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Bull & Floyd head out to enjoy on of the benefits of living in Sun Valley-world class fly-fishing
Generation Lost
Once dominant and thriving, is the Sun Valley 20-something teetering on extinction?
Trevon Milliard, 24, investigates the destruction of their habitat and how to encourage their reintroduction.
Photos by Mark Oliver, 28.

Several simple industrial buildings sit on a disjointed, one-block stretch of Ketchum’s Leadville Avenue. No signs or colorful logos welcome customers, but next to one door hangs a white flag displaying a mint-green polar bear to break up the monochromatic mix.

The door opens into a skinny room, filled with a row of tables supporting 40-year-old sewing machines. Stacks of pink, blue, green and orange cotton fabric overflow the high-walled shelves running the length of the room. Each stack is cut into the shape of a short-sleeved shirt.

In a back room Jeremy Bull, 27, and Alex Floyd, 25, sit at their desks, chairs back to back. They are co-founders of this fledgling organic-cotton polo shirt company, Collared Greens.

Coming to Sun Valley, Idaho wasn’t Bull and Floyd’s plan following graduation from college in Virginia with degrees in economics. It wasn’t even Plan B. They planned to enjoy the ski-bum lifestyle in Jackson Hole, Wyoming, for a couple of years. By chance, a friend, Randy Ashton, proposed they help him start a polo shirt company in Sun Valley. A new course was set.

A brief hiatus out West is something of a rite of passage for East Coast college grads. But Sun Valley isn’t usually on the radar. Most of Bull’s and Floyd’s friends back home had never heard of Sun Valley, and neither, according to a 2008 survey, have three-quarters of Americans. Their story is something of an anomaly. Twenty-somethings are just not coming to Sun Valley in the droves they once were.

In 1975 Carol Knight arrived sight unseen, age 25. “I had never seen Sun Valley. And I just had this image in my mind that this is a place I’d like to go—Sun Valley, sun,” said the schoolteacher from Minnesota. The 1970s were a booming decade. The number of 20-somethings here doubled between 1970 and 1980. Many of them, like Knight, worked back-to-back menial jobs until they started their own businesses, a number of which still thrive today.

By 1980, one in every four Blaine County residents was in their 20s, according to the smudged, type-written census report of the day.

By 2008, while the county’s resident population had more than doubled to 21,700, the estimated number of 20-somethings decreased by 312 to 2,123. “People have to start coming soon to replace us,” said 75-year-old Sun Valley resident Bill Wright of the Sun Valley Resort Area Marketing Committee, tasked with investigating the failing health of the economy here.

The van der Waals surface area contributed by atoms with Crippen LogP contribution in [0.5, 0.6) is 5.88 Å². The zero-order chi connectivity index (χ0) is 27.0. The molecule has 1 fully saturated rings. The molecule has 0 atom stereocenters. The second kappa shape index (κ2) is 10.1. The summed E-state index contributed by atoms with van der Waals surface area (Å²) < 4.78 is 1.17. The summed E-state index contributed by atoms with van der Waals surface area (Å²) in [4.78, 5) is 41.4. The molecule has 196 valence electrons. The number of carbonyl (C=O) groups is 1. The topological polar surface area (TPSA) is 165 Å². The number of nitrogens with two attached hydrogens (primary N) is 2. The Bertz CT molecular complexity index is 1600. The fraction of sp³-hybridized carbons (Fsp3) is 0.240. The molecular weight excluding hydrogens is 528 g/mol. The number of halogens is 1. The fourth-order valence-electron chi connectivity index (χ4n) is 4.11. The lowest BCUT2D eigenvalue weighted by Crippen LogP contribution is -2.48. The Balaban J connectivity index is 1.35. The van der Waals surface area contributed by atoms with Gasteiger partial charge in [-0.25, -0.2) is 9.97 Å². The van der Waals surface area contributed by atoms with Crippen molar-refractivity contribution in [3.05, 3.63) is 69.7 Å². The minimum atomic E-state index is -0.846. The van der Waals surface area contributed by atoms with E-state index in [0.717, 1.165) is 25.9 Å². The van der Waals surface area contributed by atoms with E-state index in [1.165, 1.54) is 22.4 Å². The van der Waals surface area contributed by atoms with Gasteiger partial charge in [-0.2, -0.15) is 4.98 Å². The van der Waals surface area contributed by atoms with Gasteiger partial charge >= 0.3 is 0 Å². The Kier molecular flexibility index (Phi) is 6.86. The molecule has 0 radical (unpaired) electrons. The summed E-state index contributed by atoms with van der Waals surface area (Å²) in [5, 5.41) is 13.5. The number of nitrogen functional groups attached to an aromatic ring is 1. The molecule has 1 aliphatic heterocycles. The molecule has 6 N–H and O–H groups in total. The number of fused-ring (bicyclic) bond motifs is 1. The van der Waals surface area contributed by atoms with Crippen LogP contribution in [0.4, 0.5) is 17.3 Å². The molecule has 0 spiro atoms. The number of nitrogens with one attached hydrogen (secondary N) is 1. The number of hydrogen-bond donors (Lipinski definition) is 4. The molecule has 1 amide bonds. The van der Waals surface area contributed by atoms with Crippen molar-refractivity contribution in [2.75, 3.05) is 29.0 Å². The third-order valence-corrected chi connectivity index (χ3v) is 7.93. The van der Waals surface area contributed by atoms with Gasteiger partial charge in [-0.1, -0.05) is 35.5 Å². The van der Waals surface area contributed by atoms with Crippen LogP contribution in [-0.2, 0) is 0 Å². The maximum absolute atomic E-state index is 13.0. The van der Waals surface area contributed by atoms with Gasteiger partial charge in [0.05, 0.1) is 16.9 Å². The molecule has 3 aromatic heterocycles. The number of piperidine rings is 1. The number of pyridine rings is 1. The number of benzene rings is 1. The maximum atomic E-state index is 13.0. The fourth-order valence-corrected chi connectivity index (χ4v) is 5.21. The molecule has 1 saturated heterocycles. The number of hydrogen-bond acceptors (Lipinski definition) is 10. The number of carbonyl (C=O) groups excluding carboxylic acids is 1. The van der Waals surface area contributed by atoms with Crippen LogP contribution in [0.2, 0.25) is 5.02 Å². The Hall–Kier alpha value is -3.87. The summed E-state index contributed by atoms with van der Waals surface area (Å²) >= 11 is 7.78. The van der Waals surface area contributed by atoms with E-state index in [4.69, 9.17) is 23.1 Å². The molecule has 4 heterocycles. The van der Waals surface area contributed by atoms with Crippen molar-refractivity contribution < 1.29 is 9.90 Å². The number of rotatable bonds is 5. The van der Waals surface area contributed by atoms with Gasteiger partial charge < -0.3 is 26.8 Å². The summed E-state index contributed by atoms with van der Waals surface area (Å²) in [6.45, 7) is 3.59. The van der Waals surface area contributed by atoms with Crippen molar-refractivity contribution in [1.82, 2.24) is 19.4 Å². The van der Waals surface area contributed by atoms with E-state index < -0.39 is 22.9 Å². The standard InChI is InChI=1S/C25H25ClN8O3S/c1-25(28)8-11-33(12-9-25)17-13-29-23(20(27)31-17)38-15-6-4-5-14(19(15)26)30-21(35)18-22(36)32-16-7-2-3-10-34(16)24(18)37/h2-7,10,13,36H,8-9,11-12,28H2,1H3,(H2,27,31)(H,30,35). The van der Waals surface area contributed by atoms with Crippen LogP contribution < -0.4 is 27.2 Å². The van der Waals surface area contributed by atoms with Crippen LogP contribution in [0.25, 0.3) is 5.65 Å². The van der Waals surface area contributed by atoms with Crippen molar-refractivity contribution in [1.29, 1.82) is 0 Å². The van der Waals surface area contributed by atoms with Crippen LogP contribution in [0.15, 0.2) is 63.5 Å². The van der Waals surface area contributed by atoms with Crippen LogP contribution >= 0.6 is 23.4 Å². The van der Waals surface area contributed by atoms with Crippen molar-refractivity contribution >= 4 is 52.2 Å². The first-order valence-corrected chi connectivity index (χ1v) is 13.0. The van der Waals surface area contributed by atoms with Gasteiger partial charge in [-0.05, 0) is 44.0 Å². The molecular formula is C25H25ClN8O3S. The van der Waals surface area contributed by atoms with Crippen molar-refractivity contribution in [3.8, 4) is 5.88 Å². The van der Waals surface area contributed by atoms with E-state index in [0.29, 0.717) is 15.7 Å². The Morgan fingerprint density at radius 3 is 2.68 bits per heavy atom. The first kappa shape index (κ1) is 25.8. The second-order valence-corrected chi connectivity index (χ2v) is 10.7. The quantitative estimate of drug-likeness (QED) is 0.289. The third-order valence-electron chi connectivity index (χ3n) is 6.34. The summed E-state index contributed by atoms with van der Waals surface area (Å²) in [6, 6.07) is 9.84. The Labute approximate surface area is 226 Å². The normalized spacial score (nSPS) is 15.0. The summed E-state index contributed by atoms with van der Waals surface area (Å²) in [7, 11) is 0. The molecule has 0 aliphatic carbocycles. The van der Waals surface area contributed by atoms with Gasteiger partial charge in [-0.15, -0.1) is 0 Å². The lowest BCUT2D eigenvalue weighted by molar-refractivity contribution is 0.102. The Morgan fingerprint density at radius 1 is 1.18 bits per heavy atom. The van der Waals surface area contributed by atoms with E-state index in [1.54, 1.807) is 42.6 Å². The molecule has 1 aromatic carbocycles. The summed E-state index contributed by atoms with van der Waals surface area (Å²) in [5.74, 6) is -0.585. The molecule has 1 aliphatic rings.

Examination of decennial census data shows the 1970s as the one-and-only mass migration of young adults into Sun Valley. In 1980, the dominant age group, percentage wise, was in their 20s. A decade later, it was the 30s, next the 40s, and now the 50s. Every decade, the valley’s controlling age group is 10 years older—meaning it’s the same people. They’re just getting older.

Baird Gourlay, 51, a member of this dominant age group, moved here in 1980, skied for a month, maxed out his credit cards, and then got a job working as a bank janitor. “I told my dad I was cleaning up in banking,” he said with a smile. Gourlay eventually fell into the sports business and co-founded PK’s Ski and Sports in 1981.

Currently a member of the Ketchum City Council, Gourlay is a champion for affordable housing to attract and retain young adults. Because, as he is all too aware, if the trend of an aging population continues, in two decades Sun Valley’s dominant group will be those over age 70.

Bull and Floyd are happy here, but it comes with a price. Work a lot and make a little. “We didn’t pay ourselves for the first year,” Bull said. “We were making shirts for free and bartending at the [now closed] Cavallino Lounge.” Now they pay themselves to live, but that’s about it. “A night job is still a part of it,” Bull said. “And we’ve got a firewood business on the side. It’s a struggle, but we’re surviving.”

Even though the business is established and growing—60 stores currently sell their shirts and neckties—they have been singularly unsuccessful in drawing their friends out here. The problem isn’t convincing them the valley is worthwhile—photos on Collared Green’s website and Facebook page do that. “Our friends are generally sitting in their ties in a cubicle and they’ll look at these pictures. That’s kind of an exciting part of their day,” Bull said.

But taking the leap to Sun Valley is another story. “They’ll literally talk about it and talk about it and talk about it,” Floyd said. “But as soon as it’s time to pull the trigger, they say, ‘I can’t do it.’”

“It’s hard to get somebody to drop something that’s stable to take a chance,” Bull added. And that blind leap is getting harder. In this economy, none of their friends feels like making that risky long jump.